1. Tell the Docker daemon to do something, e.g. docker pull alpine. In mitmproxy you'd see something like
Flows
   GET https://registry-1.docker.io/v2/
       ← 401 application/json 87b 213ms
   GET https://auth.docker.io/token?account=youraccount&scope=repository%3Alibrary%2Fal
       pine%3Apull&service=registry.docker.io
       ← 200 application/json 4.18k 245ms
>> GET https://registry-1.docker.io/v2/library/alpine/manifests/latest
       ← 200 application/vnd.docker.distribution.manifest.list.v2+json 1.6k 294ms
   GET https://registry-1.docker.io/v2/library/alpine/manifests/sha256:57334c50959f26ce
       1ee025d08f136c2292c128f84e7b229d1b0da5dac89e9866
       ← 200 application/vnd.docker.distribution.manifest.v2+json 528b 326ms
   GET https://registry-1.docker.io/v2/library/alpine/blobs/sha256:b7b28af77ffec6054d13
       378df4fdf02725830086c7444d9c278af25312aa39b9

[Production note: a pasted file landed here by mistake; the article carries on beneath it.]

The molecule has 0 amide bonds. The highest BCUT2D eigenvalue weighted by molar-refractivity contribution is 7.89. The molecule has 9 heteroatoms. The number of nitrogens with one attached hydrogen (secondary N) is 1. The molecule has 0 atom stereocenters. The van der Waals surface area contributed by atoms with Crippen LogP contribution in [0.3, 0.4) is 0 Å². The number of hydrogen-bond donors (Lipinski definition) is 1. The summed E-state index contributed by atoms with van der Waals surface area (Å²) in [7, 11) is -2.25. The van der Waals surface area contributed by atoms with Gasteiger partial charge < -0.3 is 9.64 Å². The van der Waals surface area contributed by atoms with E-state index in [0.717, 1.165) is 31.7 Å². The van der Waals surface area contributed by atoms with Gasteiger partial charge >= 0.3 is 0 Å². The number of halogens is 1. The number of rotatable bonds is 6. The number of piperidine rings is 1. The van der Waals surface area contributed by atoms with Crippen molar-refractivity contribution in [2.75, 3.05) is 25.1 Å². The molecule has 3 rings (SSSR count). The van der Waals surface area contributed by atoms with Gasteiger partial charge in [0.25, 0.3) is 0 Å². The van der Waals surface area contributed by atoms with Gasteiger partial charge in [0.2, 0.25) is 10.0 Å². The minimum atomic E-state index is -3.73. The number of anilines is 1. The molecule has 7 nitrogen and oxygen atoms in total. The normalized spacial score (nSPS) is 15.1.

← 307 text/html 242b 288ms
   GET https://registry-1.docker.io/v2/library/alpine/blobs/sha256:0503825856099e6adb39
       c8297af09547f69684b7016b7f3680ed801aa310baaa
       ← 307 text/html 242b 322ms
   GET https://production.cloudflare.docker.com/registry-v2/docker/registry/v2/blobs/sh
       a256/b7/b7b28af77ffec6054d13378df4fdf02725830086c7444d9c278af25312aa39b9/data?…
       ← 200 application/octet-stream 1.48k 191ms
   GET https://production.cloudflare.docker.com/registry-v2/docker/registry/v2/blobs/sh
       a256/05/0503825856099e6adb39c8297af09547f69684b7016b7f3680ed801aa310baaa/data?…
       ← 200 application/octet-stream 2.66m 207ms
⇩  [27/32]                                                                     [*:8080]
  1. Inspect the requests. Picking the ...manifests/latest request to look at:

Flow Details
2019-08-20 13:43:44 GET https://registry-1.docker.io/v2/library/alpine/manifests/latest
         ← 200 OK application/vnd.docker.distribution.manifest.list.v2+json 1.6k 294ms
       [[ Request ]]             Response                  Detail
Host:             registry-1.docker.io
User-Agent:       docker/19.03.1 go/go1.12.5 git-commit/74b1e89 kernel/4.15.0-55-generic